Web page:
What is the Difference Between Gazebo and Marquee?

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What is the Difference Between Gazebo and Marquee?

There seems to be general confusion as to what is the difference between gazebo and marquee? When we started diving into the answer, we quickly discovered that the confusion was easy to set straight. 

The term “gazebo” refers to the same type of structure no matter where you live in the world. For english-speakers across the globe, a gazebo is a residential (occasionally public/commercial) outdoor structure with a solid roof but without walls. 

On the other hand, the term “marquee” refers to different structures depending on your geographic location. 

For British, Australian and New Zealand citizens, a marquee is an event-sized outdoor structure with open sides. For Americans, a marquee is a projecting canopy over an entrance to a place of business, most especially a music venue with a sign above. 

The difference between an American music venue and a gazebo is clear. So in this post, we’ll focus on the more nuanced distinctions between a gazebo and a marquee for English speakers outside of the US. 

Quick Answer: What is the Difference Between Gazebo and Marquee?


There are two primary differences between a gazebo and a marquee: size and intended use. 

Gazebos are much smaller outdoor structures that are meant to supplement a home garden or backyard. A marquee is a commercial structure intended to shelter guests during a very large event. 

Residential hardtop and soft top gazebos don’t usually exceed 18ft x 18ft (5.4m x 5.4m). A gazebo of this size is considered extra large and can comfortably accommodate about 12 people with a full set of furniture.  

Marquees look nearly identical to soft top (fabric-covered) gazebos but they are much larger structures. It’s not uncommon for event companies to rent out marquees as large as 30ft x 90ft (9m x 27m). These massive structures are intended for large gatherings and can hold as many as 400 people standing or half that number when tables and chairs are present. 

What is Another Word for Marquee?


The etymological root of the British word “marquee” is derived from the French “marquise” (also “marquis”). In British English, the word is used as a catch-all term for any large tent. 

There are a few other terms used in the english-speaking world to describe large outdoor structures like a marquee. These include canopy, dome, and pavilion. While these structures have many similarities with a marquee, they are all different. 

A canopy refers to the fabric that covers a structure or piece of furniture. Some gazebos are covered with a canopy. While there are some marquees with a stretched fabric roof (traditional circus structures are the most familiar marquees with these kinds of roofs), a canopy and a marquee are distinctly different structures.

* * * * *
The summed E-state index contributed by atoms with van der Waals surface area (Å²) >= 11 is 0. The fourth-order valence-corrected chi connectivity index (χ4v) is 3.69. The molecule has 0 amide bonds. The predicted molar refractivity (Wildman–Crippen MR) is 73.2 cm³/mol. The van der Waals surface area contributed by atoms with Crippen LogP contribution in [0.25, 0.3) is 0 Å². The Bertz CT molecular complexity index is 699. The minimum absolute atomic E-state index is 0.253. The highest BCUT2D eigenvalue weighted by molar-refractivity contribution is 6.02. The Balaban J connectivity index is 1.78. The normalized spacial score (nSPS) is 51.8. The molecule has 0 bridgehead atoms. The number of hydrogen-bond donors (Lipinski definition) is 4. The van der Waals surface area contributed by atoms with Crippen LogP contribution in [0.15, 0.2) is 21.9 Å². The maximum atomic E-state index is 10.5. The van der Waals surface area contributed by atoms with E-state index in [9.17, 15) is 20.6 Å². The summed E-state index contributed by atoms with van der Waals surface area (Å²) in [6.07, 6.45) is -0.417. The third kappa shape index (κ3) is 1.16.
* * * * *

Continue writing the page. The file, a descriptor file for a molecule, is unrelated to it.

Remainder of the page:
A dome is a rounded vault that acts as a roof for a structure. A dome is one of the most iconic forms in architecture. They’re usually seen in churches, cathedrals and civic buildings in Europe and the United States.  

A pavilion is a large, open-air structure that is typically used to house large public events like fairs and festivals. Very often, they have a domed roof. 

What is the Difference Between a Tent and a Marquee?

There are two main differences between a tent and a marquee: size and portability. 

In the English-speaking world, regardless of location, a tent refers to a small structure that is highly portable. A shelter for camping, tents are meant to set up and be taken down in minutes. It is a temporary shelter that travels well and can accommodate 1-4 people sleeping. 

Like we have already seen, a marquee is a very large outdoor structure designed to house public gatherings of several hundred people. Unlike tents, marquees are often open-air (without walls) and take significant effort and time to erect and take down. They are not nearly as portable as tents. 

What is the Difference Between a Gazebo and a Pergola?


Like a gazebo, a pergola is an open-air, outdoor structure with vertical columns. While it technically has a roof, the roof is never solid. It’s always slatted in some way, letting in some sun. 

The lack of a solid roof is the primary difference between a gazebo and a pergola. 

In the United States, you will find gazebos and pergolas in gardens and backyards in equal measure. For all intents and purposes, they are basically the same structure. However, there are a variety of important considerations when deciding between a gazebo and a pergola

Final Thoughts

For Americans, the difference between a gazebo and marquee is clear: there is little to confuse between the lighted entrance to a music venue and the “big top” of a circus. 

For English-speakers outside of the United States, the difference between gazebo and marquee is much more nuanced. It has to do with size and function. 

Bottom line, if it’s in your garden, it’s a gazebo. If it has a staffed open bar and a dance floor, chances are it’s a marquee.